Trade in your item
Get a $1.39
Gift Card.
Have one to sell? Sell on Amazon
Flip to back Flip to front
Listen Playing... Paused   You're listening to a sample of the Audible audio edition.
Learn more
See this image

Game Over Press Start To Continue Paperback – April 15, 1999

ISBN-13: 978-0966961706 ISBN-10: 0966961706

26 Used from $8.98
Amazon Price New from Used from
Paperback
"Please retry"
$8.98

Free%20Two-Day%20Shipping%20for%20College%20Students%20with%20Amazon%20Student



NO_CONTENT_IN_FEATURE

Save up to 90% on Textbooks
Rent textbooks, buy textbooks, or get up to 80% back when you sell us your books. Shop Now

Product Details

  • Paperback: 494 pages
  • Publisher: Cyberactive Media Group Inc/Game Pr (April 15, 1999)
  • Language: English
  • ISBN-10: 0966961706
  • ISBN-13: 978-0966961706
  • Product Dimensions: 7.7 x 5.1 x 1.2 inches
  • Shipping Weight: 14.4 ounces
  • Average Customer Review: 4.4 out of 5 stars  See all reviews (29 customer reviews)
  • Amazon Best Sellers Rank: #286,932 in Books (See Top 100 in Books)

Editorial Reviews

Review

Irresistable...almost as hypnotic as a successful video game. " An intriguing potrait of what it takes to succeed in today's competitive computer industry." (Washington Post Book World)

"Game Over...is ultimately less absorbing than 'Tetris' but not by much. The opening chapter alone stuns us... A fascinating insider's loook into the Nintendo juggernaut."(Wall Street Journal) -- The New York Times

About the Author

David Sheff's articles have appeared in Playboy, Rolling Stone, The Observer, and Foreign Literature(in Russia), among other publications, and on National Public Radio's All Things Considered. His book The Playboy Interviews with John Lennon and Yoko Ono was a Literary Guild Selection. Sheff lives in Northern California with his wife, Karen Barbour, and son, Nicolas.

Customer Reviews

4.4 out of 5 stars
Share your thoughts with other customers

Most Helpful Customer Reviews

13 of 15 people found the following review helpful By Dan Amrich on November 27, 2000
Format: Paperback
How Sheff (and Eddy) got this kind of info may never be fully revealed, but this book is positively required reading for anybody even remotely interested in how the game business really works. At times, it reads like a spy novel--the intrigue revealed in the battle over the rights to Tetris could stand as its own adventure--and reveals many personal details about how Nintendo went from a humble family-owned playing card company (!) to one of the most powerful digital entertainment brands in the world. The book doubles as a brief history of video gaming in general, making it absolutely indispensable.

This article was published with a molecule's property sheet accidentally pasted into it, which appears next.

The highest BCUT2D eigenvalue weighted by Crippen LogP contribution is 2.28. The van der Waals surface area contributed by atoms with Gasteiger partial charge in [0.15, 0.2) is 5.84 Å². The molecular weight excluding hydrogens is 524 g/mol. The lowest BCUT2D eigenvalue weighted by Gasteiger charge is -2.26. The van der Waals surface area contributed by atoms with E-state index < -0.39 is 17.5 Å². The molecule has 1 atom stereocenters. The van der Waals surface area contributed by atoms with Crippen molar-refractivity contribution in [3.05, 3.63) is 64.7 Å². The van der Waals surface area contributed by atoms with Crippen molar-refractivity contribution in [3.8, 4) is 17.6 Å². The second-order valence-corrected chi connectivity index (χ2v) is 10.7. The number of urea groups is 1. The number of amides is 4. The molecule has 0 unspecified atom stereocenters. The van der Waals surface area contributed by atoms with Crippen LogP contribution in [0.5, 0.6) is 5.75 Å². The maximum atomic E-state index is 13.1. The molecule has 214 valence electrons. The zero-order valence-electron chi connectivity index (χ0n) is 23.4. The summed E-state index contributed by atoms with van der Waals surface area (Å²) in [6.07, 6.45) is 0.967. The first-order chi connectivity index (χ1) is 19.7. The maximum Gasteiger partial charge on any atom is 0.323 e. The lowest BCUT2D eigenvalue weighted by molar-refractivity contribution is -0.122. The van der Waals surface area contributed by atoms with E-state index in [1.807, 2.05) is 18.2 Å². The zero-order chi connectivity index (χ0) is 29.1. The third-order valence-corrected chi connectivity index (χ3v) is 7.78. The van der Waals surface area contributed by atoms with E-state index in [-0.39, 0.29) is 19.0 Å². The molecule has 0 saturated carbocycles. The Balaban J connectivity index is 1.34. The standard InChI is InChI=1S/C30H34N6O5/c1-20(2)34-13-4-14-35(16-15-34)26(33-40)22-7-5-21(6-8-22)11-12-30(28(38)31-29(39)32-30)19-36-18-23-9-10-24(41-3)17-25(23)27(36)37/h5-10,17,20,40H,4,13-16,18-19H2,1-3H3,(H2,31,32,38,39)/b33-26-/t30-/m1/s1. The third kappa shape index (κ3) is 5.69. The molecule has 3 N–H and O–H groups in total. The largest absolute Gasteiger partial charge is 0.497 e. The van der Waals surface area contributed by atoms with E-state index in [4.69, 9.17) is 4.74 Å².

Comment Was this review helpful to you? Yes No Sending feedback...
Thank you for your feedback. If this review is inappropriate, please let us know.
Sorry, we failed to record your vote. Please try again
6 of 7 people found the following review helpful By William E. Hunter on May 29, 2000
Format: Paperback
A fine history of Nintendo, one of the largest videogame companies operating today, which parlayed its success with the Donkey Kong arcade francise into its replacement of Atari as the company name ubiquitous with videogaming. The original portion was written by David Sheff, obviously someone with a lot of access to the notoriously tightly-knit inner sanctum of Mother N. It is followed up by new chapters by Andy Eddy.
Everything you would expect is here, from Nintendo's humble beginnings as a Hanafuda playing-card company in 1889 to the release of the N64 game console in 1996. During the journey we are introduced to all of the players involved, along with their facinating bios. From Japanese president Hiroshi Yamauchi, to game design wunderkind Sigeru Miyamoto, to Nintendo of America head Minoru Arakawa...we follow the early stumbles of the fledgling company, and its rise to the top of the vicious, cut-throat videogame market with the help of some Western allies. Game Over delivers both a facinating glimpse into the operations of a Japanese conglomerate, as well as a thrill-ride though the volatile games industry. Author of the original book Sheff adopts an easy-going, if somewhat dry, prose style...but it still reads better than your typical business tome.
You know that any company as tight-lipped and controlling as Nintendo is going to try and put the thumb on any would-be biographer looking for privledged access, and while I won't go so far as to call Game Over biased towards Nintendo, it certainly does lean towards the point-of-view of its subject matter.